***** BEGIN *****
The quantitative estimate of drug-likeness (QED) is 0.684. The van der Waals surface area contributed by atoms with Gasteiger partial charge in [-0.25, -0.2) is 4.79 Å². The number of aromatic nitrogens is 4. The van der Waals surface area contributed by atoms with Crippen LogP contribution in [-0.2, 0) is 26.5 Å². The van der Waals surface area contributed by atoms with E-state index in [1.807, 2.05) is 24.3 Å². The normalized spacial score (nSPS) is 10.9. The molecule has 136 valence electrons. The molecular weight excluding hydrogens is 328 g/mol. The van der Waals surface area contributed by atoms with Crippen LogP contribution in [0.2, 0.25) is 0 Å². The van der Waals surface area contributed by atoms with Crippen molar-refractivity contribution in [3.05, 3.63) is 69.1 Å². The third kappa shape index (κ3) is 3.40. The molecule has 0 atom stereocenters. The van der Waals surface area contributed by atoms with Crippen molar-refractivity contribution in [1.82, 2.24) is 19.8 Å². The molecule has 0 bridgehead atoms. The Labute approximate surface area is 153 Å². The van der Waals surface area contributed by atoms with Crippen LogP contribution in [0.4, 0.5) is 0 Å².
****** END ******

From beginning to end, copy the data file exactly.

The quantitative estimate of drug-likeness (QED) is 0.684. The van der Waals surface area contributed by atoms with Gasteiger partial charge in [-0.25, -0.2) is 4.79 Å². The number of aromatic nitrogens is 4. The van der Waals surface area contributed by atoms with Crippen LogP contribution in [-0.2, 0) is 26.5 Å². The van der Waals surface area contributed by atoms with E-state index in [1.807, 2.05) is 24.3 Å². The normalized spacial score (nSPS) is 10.9. The molecule has 136 valence electrons. The molecular weight excluding hydrogens is 328 g/mol. The van der Waals surface area contributed by atoms with Crippen LogP contribution in [0.2, 0.25) is 0 Å². The van der Waals surface area contributed by atoms with Crippen molar-refractivity contribution in [3.05, 3.63) is 69.1 Å². The third kappa shape index (κ3) is 3.40. The molecule has 0 atom stereocenters. The van der Waals surface area contributed by atoms with Crippen molar-refractivity contribution in [1.82, 2.24) is 19.8 Å². The molecule has 0 bridgehead atoms. The Labute approximate surface area is 153 Å². The van der Waals surface area contributed by atoms with Crippen LogP contribution in [0.4, 0.5) is 0 Å².